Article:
Secrets of the Platform Bell at Railway Stations

Any railway station in Thailand that has a scheduled train stopping for ten minutes or more must have a platform bell to ring to warn passengers of departing trains. The brass bell hangs proudly in front of the station master’s office. There is a special code that you need to understand in order to interpret the platform bell signals. If a train stops at a station for four minutes or more, the bell must be struck twice (ding, ding) three minutes before departure. Then, the bell must be struck three times (ding, ding, ding) one minute before departure. There is also a code for how far away an approaching train is and from which direction it is coming.

Platform bell at the Railway Museum at Hua Lamphong Station

Before I tell you this code, there are couple of things that you need to know to help you understand it. As I said already, trains pass through the station from two different directions. In Thai, they call them up trains (รถไฟเที่ยวขึ้น) and down trains (รถไฟเที่ยวล่อง). The up trains are ones that originate from Bangkok or Thonburi stations. The down trains are ones that head to Bangkok or Thonburi, including trains that terminate at stations before they reach the capital. The second thing that you need to know is that all up trains have odd numbers and all down trains have even numbers. So, for example, Special Express No. 9 goes to Chiang Mai and No. 10 goes to Bangkok.

Now I think you are ready for the special code. It is quite simple if you can remember up trains are odd numbers and down trains are even numbers.

  • The up train is two stations away: 1 strike of the bell (ding)
  • The up train is one station away: 5 strikes of the bell (ding ding, ding ding, ding)
  • The down train is two stations away: 2 quick strikes (ding ding)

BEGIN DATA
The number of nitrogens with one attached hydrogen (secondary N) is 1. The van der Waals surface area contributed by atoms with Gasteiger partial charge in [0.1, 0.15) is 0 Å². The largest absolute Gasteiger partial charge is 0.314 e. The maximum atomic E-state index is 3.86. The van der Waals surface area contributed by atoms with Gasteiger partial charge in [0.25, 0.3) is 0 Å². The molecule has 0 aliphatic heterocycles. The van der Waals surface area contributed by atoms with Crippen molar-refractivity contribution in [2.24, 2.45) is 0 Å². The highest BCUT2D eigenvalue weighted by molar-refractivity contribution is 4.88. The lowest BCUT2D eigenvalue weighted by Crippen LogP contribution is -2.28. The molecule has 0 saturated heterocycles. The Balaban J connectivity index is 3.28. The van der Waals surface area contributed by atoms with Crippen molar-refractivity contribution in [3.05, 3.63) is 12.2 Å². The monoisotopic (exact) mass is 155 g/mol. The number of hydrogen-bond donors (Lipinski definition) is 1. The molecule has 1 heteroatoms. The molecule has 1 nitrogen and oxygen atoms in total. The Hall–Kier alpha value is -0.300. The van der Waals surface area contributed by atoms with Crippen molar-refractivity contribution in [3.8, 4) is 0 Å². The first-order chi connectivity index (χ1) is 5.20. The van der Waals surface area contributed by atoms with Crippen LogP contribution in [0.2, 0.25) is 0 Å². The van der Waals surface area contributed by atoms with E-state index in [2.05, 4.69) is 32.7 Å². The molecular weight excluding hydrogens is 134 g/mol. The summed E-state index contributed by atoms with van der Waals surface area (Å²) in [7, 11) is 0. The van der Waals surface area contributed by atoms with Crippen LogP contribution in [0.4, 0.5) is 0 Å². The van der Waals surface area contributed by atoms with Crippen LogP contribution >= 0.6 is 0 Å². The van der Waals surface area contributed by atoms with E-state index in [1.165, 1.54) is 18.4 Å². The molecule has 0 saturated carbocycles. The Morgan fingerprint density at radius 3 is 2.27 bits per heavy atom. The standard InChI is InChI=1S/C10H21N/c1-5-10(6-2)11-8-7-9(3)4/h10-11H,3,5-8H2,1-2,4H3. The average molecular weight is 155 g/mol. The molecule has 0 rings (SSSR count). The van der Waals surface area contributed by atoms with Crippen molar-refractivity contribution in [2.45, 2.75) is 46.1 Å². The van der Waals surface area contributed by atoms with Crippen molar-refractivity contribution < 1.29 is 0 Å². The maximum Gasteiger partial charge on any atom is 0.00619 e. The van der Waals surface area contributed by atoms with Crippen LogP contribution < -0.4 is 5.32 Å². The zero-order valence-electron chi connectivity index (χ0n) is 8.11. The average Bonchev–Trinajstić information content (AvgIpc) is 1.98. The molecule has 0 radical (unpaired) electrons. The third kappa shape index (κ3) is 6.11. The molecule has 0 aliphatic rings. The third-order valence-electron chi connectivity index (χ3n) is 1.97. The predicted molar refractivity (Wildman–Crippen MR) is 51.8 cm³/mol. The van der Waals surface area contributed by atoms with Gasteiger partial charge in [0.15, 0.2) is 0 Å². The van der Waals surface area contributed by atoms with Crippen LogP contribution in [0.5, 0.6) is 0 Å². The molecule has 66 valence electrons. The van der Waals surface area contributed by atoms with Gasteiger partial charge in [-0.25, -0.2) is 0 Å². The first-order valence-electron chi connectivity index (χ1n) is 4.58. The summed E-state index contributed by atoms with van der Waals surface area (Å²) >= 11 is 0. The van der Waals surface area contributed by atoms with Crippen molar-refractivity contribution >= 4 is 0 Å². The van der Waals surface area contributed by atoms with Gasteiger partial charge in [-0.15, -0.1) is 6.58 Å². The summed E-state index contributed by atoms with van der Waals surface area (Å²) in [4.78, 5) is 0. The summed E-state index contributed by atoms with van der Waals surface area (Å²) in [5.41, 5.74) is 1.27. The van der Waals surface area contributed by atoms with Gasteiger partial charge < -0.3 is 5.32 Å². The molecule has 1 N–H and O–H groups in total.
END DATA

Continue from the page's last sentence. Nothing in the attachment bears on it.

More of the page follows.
• The down train is one station away: 4 strikes (ding ding, ding ding)
  • The train is about to leave: 3 slow strikes (ding, ding, ding)

Here is a real example of Special Express trains No. 9 and No. 10 that run between Bangkok and Chiang Mai. For this example, let’s pretend you are waiting for the train at Don Mueang Station.


  • One strike of the bell (ding) means that No. 9 train heading to Chiang Mai has just left Bang Khen Station which is two stations away.
  • Five strikes of the bell (ding ding, ding ding, ding) means that the No. 9 has now left Lak Si Station and will soon be at your station.


  • Two quick strikes of the bell (ding ding) means that the No. 10 train coming from Chiang Mai has just left Rangsit Station which is two stations away.
  • Four strikes of the bell (ding ding, ding ding) means that the No. 10 train has just left Chiang Rak Station and will be at your station soon.

Hopefully that is clear to you now and next time you are waiting for your train you will be able to inform your fellow passengers when it is time to get ready for the train.

3 thoughts on “Secrets of the Platform Bell at Railway Stations

  • 5 August 2022 at 09:35

    I use the “Thonburi express” to Kok Ta Hom and Ban Krut regularly and I have learnt something today. Thonburi express because it is so slow. Seventy four stations from Thonburi to Ban Krut. The train ends up in Lang Suan, Chumphon. One of the oldest journeys in the Kingdom. It hasn’t changed since Rama V’s time. Really.

  • 2 October 2022 at 04:35

    I love this. Such an interesting fact to know about!
    I’m in Scotland but coming to travel in Thailand in November 2022, mostly by train, and have been devouring your blog posts. Thank you so much! So much great information.

    • 3 October 2022 at 10:22

      Thank you for visiting. There is a lot more to come as I prepare for my first international train trip. Also writing my guide books.


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